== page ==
Eighth Grade, written and directed by Bo Burnham, is perhaps one of the most realistic, genuine and moving explorations if what it is REALLY like to be a shy, introverted teenager who’s trying to find their place and who they are as a person in the big, unfair, scary world of not only reality, but social media. I related and connected to this film in so many ways, and I also was given a glimpse into what life is actually like for so many young teenage girls today. I’m so excited to talk about and explore not only this fantastic film, but also the brilliance of Bo Burnham, so let’s get on with it.

The introverted, lonely, Kayla Day – played by Elsie Fisher – is in the final week of eighth grade and for her, it’s been a bit of a disaster. We get an unflinchingly honest exploration into the struggles of a young teenage girl in a way that doesn’t ever seem to have been properly portrayed on-screen and it’s both emotionally difficult and endearing.

At this point in my extensive history with cinema, I’ve seen plenty of coming of age stories where the awkward high school student struggles to find her place in either school or her personal life, or any manner of (supposed) relatable scenarios. For the most part, I don’t really enjoy my time with most of these films. There’s a lack of realism (despite them touting a realistic style and approach to teenage life) or a genuineness that’s emotionally effective. So, walking into Eighth Grade – despite it being written and directed by Bo Burnham (a poet and comedian who I absolutely adore) – I was still wary of the experience I was about to settle in to.

I’m happy (and I’ll admit, a little relieved) to say that Eighth Grade is absolutely an achievement at what it sets out to do and say, and is undoubtedly one of the most believably genuine explorations of teenage life – more specifically teenage life for young girls.

There are a lot of factors that go into making this film feel as genuine as it is and one of the ones that stood out immediately to me was the dialogue. Kayla talks like a teenage girl. The dialogue isn’t snappy and as if it came from the mind of a writer trying to imagine what it’s like to be a young person today. It sounds so natural, as if it really is Kayla’s words, and rather than Kayla sounding like the teenage equivalent of an Arron Sorkin character where she cuts the bullies down with her perfectly choreographed set of words or knows the exact right thing to say to sound like the smartest person in the room; Kayla is instead like any other awkward teen who in the moment fumbles over every word and bookends most of her sentences with the word ‘like’.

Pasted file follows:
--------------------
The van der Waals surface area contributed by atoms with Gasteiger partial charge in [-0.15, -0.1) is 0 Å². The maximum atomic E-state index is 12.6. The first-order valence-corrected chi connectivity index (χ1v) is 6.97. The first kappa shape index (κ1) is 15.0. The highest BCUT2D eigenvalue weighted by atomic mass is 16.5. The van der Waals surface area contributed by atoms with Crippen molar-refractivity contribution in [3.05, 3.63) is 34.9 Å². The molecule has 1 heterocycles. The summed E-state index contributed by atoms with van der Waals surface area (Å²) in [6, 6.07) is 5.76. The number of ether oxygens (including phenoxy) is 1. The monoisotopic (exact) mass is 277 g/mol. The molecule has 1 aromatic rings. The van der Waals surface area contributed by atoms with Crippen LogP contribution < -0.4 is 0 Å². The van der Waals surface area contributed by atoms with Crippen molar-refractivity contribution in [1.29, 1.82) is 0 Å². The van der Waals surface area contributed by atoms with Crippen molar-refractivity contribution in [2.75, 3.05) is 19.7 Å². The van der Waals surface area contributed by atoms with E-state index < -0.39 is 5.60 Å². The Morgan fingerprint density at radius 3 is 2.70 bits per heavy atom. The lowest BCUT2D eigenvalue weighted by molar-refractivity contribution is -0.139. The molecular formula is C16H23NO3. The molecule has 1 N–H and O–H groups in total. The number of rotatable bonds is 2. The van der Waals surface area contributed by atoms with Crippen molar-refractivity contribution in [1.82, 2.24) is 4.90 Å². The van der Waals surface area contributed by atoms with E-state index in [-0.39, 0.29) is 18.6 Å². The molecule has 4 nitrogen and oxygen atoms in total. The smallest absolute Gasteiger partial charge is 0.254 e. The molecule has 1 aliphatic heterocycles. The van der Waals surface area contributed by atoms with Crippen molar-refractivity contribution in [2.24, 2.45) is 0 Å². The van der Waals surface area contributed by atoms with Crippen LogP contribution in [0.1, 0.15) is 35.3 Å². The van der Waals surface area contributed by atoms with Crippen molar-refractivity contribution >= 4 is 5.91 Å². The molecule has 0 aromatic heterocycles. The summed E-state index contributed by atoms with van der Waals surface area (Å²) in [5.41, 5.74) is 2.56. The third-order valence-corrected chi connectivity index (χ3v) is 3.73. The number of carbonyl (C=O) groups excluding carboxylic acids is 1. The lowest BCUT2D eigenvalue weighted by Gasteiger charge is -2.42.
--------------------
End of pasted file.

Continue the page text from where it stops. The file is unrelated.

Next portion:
It really does seem like there was an honest collaboration between Bo Burnham and Elsie Fisher (and the other young talent in the film) to find the voice of Kayla and to also find the voice of young people today. For anyone who has spent even the slightest amount of time on YouTube, then you know the rhythm and structure of how young people speak, and within Eighth Grade is one of the most authentically convincing deliveries of that.

What else played a factor in creating such a genuine and believable experience was from a plot standpoint and from a structural standpoint, Eighth Grade doesn’t rely on the tiered, repetitive set of events that seem to occur in so many films similar to this one. To some extent, those elements do exist, but not to a level where they drive the film and become its focus. Rather they exist because in one way or another they are constants in nearly every young person’s life, but in Eighth Grade they’re handled in a far more grounded and realistic way. This isn’t a film with a triumphant win at the end, the bully doesn’t end up covered in slime and Kayla doesn’t find the man of her dreams.

By the end of this film, Kayla hasn’t solved all her insecurities and discovered who she’ll go onto be for the rest of her life. She still has so much left to figure out, but the hurdles she has overcome and the revelations about herself that’s she’s discovered are fulfilling steps to share in, and an arc that has your experience with the film feeling far more meaningful.